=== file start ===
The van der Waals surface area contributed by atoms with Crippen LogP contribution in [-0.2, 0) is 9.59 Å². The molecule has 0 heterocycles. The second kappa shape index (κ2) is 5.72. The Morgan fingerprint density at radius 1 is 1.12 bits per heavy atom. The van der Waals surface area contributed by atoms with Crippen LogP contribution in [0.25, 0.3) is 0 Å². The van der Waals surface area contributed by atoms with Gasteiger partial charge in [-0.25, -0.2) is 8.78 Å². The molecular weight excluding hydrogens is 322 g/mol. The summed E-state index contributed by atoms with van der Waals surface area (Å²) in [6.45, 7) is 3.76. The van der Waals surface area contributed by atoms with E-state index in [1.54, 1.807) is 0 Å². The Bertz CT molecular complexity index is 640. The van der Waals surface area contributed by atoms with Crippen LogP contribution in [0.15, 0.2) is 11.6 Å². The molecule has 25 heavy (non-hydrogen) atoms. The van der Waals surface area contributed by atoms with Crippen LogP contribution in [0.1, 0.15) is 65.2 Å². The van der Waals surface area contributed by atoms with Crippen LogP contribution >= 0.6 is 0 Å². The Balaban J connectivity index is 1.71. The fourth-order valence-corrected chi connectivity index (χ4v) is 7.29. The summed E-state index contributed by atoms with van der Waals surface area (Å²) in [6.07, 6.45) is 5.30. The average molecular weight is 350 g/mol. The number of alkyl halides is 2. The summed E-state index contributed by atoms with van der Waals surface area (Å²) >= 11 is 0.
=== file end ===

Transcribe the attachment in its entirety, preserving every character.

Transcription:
The van der Waals surface area contributed by atoms with Crippen LogP contribution in [-0.2, 0) is 9.59 Å². The molecule has 0 heterocycles. The second kappa shape index (κ2) is 5.72. The Morgan fingerprint density at radius 1 is 1.12 bits per heavy atom. The van der Waals surface area contributed by atoms with Crippen LogP contribution in [0.25, 0.3) is 0 Å². The van der Waals surface area contributed by atoms with Gasteiger partial charge in [-0.25, -0.2) is 8.78 Å². The molecular weight excluding hydrogens is 322 g/mol. The summed E-state index contributed by atoms with van der Waals surface area (Å²) in [6.45, 7) is 3.76. The van der Waals surface area contributed by atoms with E-state index in [1.54, 1.807) is 0 Å². The Bertz CT molecular complexity index is 640. The van der Waals surface area contributed by atoms with Crippen LogP contribution in [0.15, 0.2) is 11.6 Å². The molecule has 25 heavy (non-hydrogen) atoms. The van der Waals surface area contributed by atoms with Crippen LogP contribution in [0.1, 0.15) is 65.2 Å². The van der Waals surface area contributed by atoms with Crippen LogP contribution >= 0.6 is 0 Å². The Balaban J connectivity index is 1.71. The fourth-order valence-corrected chi connectivity index (χ4v) is 7.29. The summed E-state index contributed by atoms with van der Waals surface area (Å²) in [6.07, 6.45) is 5.30. The average molecular weight is 350 g/mol. The number of alkyl halides is 2. The summed E-state index contributed by atoms with van der Waals surface area (Å²) >= 11 is 0.